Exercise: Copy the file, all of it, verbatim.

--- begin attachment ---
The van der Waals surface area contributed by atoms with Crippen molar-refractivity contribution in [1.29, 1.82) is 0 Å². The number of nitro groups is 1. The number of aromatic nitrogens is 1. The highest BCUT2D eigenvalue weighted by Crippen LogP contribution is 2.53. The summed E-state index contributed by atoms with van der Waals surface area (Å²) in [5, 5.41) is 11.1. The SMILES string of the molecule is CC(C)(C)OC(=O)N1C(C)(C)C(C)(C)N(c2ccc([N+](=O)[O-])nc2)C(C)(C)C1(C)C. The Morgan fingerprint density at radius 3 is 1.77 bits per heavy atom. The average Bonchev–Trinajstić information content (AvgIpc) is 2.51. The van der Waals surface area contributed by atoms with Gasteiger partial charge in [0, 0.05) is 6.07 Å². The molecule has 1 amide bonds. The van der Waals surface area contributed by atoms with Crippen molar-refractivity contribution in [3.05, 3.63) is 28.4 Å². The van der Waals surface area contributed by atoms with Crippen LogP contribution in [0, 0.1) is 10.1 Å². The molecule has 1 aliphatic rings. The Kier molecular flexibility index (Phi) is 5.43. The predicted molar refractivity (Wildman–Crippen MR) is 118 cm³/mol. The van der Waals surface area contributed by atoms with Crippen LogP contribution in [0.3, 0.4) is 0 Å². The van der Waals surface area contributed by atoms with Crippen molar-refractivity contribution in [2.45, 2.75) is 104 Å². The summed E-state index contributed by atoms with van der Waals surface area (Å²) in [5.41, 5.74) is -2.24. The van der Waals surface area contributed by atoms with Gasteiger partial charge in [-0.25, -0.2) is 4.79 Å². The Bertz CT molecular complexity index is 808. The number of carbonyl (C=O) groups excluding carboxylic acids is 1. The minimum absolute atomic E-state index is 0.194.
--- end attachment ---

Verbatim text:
The van der Waals surface area contributed by atoms with Crippen molar-refractivity contribution in [1.29, 1.82) is 0 Å². The number of nitro groups is 1. The number of aromatic nitrogens is 1. The highest BCUT2D eigenvalue weighted by Crippen LogP contribution is 2.53. The summed E-state index contributed by atoms with van der Waals surface area (Å²) in [5, 5.41) is 11.1. The SMILES string of the molecule is CC(C)(C)OC(=O)N1C(C)(C)C(C)(C)N(c2ccc([N+](=O)[O-])nc2)C(C)(C)C1(C)C. The Morgan fingerprint density at radius 3 is 1.77 bits per heavy atom. The average Bonchev–Trinajstić information content (AvgIpc) is 2.51. The van der Waals surface area contributed by atoms with Gasteiger partial charge in [0, 0.05) is 6.07 Å². The molecule has 1 amide bonds. The van der Waals surface area contributed by atoms with Crippen molar-refractivity contribution in [3.05, 3.63) is 28.4 Å². The van der Waals surface area contributed by atoms with Crippen LogP contribution in [0, 0.1) is 10.1 Å². The molecule has 1 aliphatic rings. The Kier molecular flexibility index (Phi) is 5.43. The predicted molar refractivity (Wildman–Crippen MR) is 118 cm³/mol. The van der Waals surface area contributed by atoms with Crippen LogP contribution in [0.3, 0.4) is 0 Å². The van der Waals surface area contributed by atoms with Crippen molar-refractivity contribution in [2.45, 2.75) is 104 Å². The summed E-state index contributed by atoms with van der Waals surface area (Å²) in [5.41, 5.74) is -2.24. The van der Waals surface area contributed by atoms with Gasteiger partial charge in [-0.25, -0.2) is 4.79 Å². The Bertz CT molecular complexity index is 808. The number of carbonyl (C=O) groups excluding carboxylic acids is 1. The minimum absolute atomic E-state index is 0.194.